In Saint-Brieuc (Côtes-d'Armor), the world toothpick museum has just opened its doors for a few days.
On view until February 20, this burlesque and traveling exhibition is the work of artist Claudine Orvain, who makes stylish and quirky toothpicks in her workshop.
This project started from a nod to Alfred Jarry, the famous poet and writer who had asked to have a toothpick on his deathbed.
It is an everyday object that dates back to the dawn of time.
Since prehistoric times, the human species has taken a liking to cleaning their snags with a toothpick.
Older ones were made with bones or wooden twigs.
Over the centuries, the toothpick then became gentrified.
To distinguish themselves, the aristocrats used prickly sticks made of solid gold, silver or ivory at the table.
Always used after meals to flush out the remains of food stuck between the teeth, it is today an accessory without charm, in wood or plastic, which is sold in boxes of hundreds of pieces at the supermarket.
An artist has been trying all the same for a few years to restore her letters of nobility to the toothpick.
This is Claudine Orvain, alias Carry Bridge.
According to legend, she was born in the late 1950s to a poor London family, picking the teeth of her ten siblings to eat the crumbs.
More realistically, it was at the end of the 1990s that this former dancer fell in love with the toothpick.
About sixty toothpicks on display
At the time, the team of the Les Uburlesques festival in Laval, organized in tribute to the poet and writer Alfred Jarry, was looking for ideas for its programming.
"I discovered that Alfred Jarry had asked, as his last wish on his deathbed, to have a toothpick," says Claudine Orvain.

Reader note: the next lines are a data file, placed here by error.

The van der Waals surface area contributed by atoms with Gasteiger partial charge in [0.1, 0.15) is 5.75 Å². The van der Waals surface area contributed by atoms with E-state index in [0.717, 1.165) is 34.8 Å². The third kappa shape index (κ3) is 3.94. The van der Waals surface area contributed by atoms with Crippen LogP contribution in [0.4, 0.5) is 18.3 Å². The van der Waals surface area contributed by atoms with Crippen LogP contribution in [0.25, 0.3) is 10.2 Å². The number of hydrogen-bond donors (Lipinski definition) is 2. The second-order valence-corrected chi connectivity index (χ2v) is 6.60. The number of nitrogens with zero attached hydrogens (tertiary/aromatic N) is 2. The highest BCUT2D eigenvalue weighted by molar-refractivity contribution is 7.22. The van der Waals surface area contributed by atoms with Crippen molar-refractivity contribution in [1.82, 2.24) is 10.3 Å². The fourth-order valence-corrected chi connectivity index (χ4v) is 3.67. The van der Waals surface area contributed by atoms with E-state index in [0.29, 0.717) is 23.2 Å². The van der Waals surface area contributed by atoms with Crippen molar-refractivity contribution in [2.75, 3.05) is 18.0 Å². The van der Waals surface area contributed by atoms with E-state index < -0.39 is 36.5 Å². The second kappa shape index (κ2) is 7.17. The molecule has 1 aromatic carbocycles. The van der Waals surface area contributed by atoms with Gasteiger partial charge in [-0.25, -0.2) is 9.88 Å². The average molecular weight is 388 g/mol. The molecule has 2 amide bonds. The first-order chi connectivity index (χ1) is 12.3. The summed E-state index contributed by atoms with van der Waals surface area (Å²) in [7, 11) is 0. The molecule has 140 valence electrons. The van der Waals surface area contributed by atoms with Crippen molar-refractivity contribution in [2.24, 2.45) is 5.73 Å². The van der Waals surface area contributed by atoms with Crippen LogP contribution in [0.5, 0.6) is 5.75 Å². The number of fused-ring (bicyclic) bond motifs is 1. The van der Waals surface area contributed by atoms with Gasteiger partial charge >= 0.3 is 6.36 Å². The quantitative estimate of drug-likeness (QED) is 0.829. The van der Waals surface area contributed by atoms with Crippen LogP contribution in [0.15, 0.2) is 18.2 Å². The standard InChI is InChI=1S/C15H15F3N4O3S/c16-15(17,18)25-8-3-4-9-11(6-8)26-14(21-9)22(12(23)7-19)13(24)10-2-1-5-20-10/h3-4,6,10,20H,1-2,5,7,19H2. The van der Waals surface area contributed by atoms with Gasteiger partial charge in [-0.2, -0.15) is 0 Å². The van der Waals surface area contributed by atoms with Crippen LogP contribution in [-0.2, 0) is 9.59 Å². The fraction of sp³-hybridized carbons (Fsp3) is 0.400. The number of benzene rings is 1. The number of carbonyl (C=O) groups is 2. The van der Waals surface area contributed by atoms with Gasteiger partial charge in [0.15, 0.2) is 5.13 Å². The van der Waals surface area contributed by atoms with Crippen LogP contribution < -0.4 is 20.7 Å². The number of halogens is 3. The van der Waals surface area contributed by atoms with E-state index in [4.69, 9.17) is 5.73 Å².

From this anecdote, I started tinkering with quirky objects.
This is how the World Toothpick Museum was born, an ephemeral and offbeat exhibition presented for the first time in the capital of Mayenne in 1999.
It was only twenty years later, in the midst of the Covid crisis, that these absurd and stylish creations came out of the closet.
Co-responsible for the Théâtre de l'Échappée in Laval, Claudine Orvain was then bored.
“I took the toothpicks out to display them, but I found them ugly and untidy,” she says.
So I took advantage of the confinement to customize them and redo others with everything that came to hand.
“In all, around sixty toothpicks, all more original than the other, which have been on display for a few days at the Saint-Brieuc tourist office, which this year celebrates the 150th anniversary of the birth of Alfred Jarry.
Every toothpick has an unlikely story
The creations are classified into several themes (utilitarian, decorative or playful) with each time an improbable story specific to each toothpick.
The visitor thus discovers the "special seafood" toothpick, "a superb specimen, gilded with leaf, which was found in the wreck of the Titanic", or the "L'Amérindien" toothpick, accompanied by its small arc, "to clear unwanted interdental debris".
There are also celebrity toothpicks like the “Gainsbourg”, made up of a rolled up ticket, or the “Yannick Noah”, which is “big enough to get stuck between his two front teeth.
Crazy and faithful to the spirit of Alfred Jarry, the world museum of the toothpick is to be discovered until February 20 in Saint-Brieuc.
And maybe soon in other cities.
"We hope indeed that he will travel in the coming months", underlines Claudine Orvain.
Reims: Free museums for three months to attract visitors
Rennes: The Brittany Museum acquires four precious Gallic sculptures
Did you see ?